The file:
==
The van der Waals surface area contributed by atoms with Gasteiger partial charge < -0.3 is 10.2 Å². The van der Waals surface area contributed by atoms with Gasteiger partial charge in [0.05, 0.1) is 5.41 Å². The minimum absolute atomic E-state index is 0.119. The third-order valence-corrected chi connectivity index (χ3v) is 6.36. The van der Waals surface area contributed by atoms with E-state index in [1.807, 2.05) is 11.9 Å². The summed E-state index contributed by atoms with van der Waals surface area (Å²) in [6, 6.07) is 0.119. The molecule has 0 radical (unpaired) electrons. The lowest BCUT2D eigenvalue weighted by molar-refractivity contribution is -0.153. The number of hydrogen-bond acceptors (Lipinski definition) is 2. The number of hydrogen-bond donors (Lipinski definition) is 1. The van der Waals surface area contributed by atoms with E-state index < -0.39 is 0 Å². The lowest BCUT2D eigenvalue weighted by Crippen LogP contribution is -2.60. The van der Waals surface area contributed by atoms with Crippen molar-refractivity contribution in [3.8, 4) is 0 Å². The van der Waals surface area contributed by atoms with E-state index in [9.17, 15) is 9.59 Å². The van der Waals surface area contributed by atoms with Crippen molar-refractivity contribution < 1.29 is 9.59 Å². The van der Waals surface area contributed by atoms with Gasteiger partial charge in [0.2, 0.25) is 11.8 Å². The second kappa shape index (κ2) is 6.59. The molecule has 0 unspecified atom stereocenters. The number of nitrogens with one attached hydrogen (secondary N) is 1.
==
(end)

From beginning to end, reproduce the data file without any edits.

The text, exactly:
The van der Waals surface area contributed by atoms with Gasteiger partial charge < -0.3 is 10.2 Å². The van der Waals surface area contributed by atoms with Gasteiger partial charge in [0.05, 0.1) is 5.41 Å². The minimum absolute atomic E-state index is 0.119. The third-order valence-corrected chi connectivity index (χ3v) is 6.36. The van der Waals surface area contributed by atoms with E-state index in [1.807, 2.05) is 11.9 Å². The summed E-state index contributed by atoms with van der Waals surface area (Å²) in [6, 6.07) is 0.119. The molecule has 0 radical (unpaired) electrons. The lowest BCUT2D eigenvalue weighted by molar-refractivity contribution is -0.153. The number of hydrogen-bond acceptors (Lipinski definition) is 2. The number of hydrogen-bond donors (Lipinski definition) is 1. The van der Waals surface area contributed by atoms with E-state index < -0.39 is 0 Å². The lowest BCUT2D eigenvalue weighted by Crippen LogP contribution is -2.60. The van der Waals surface area contributed by atoms with Crippen molar-refractivity contribution in [3.8, 4) is 0 Å². The van der Waals surface area contributed by atoms with E-state index in [9.17, 15) is 9.59 Å². The van der Waals surface area contributed by atoms with Crippen molar-refractivity contribution < 1.29 is 9.59 Å². The van der Waals surface area contributed by atoms with Gasteiger partial charge in [0.2, 0.25) is 11.8 Å². The second kappa shape index (κ2) is 6.59. The molecule has 0 unspecified atom stereocenters. The number of nitrogens with one attached hydrogen (secondary N) is 1.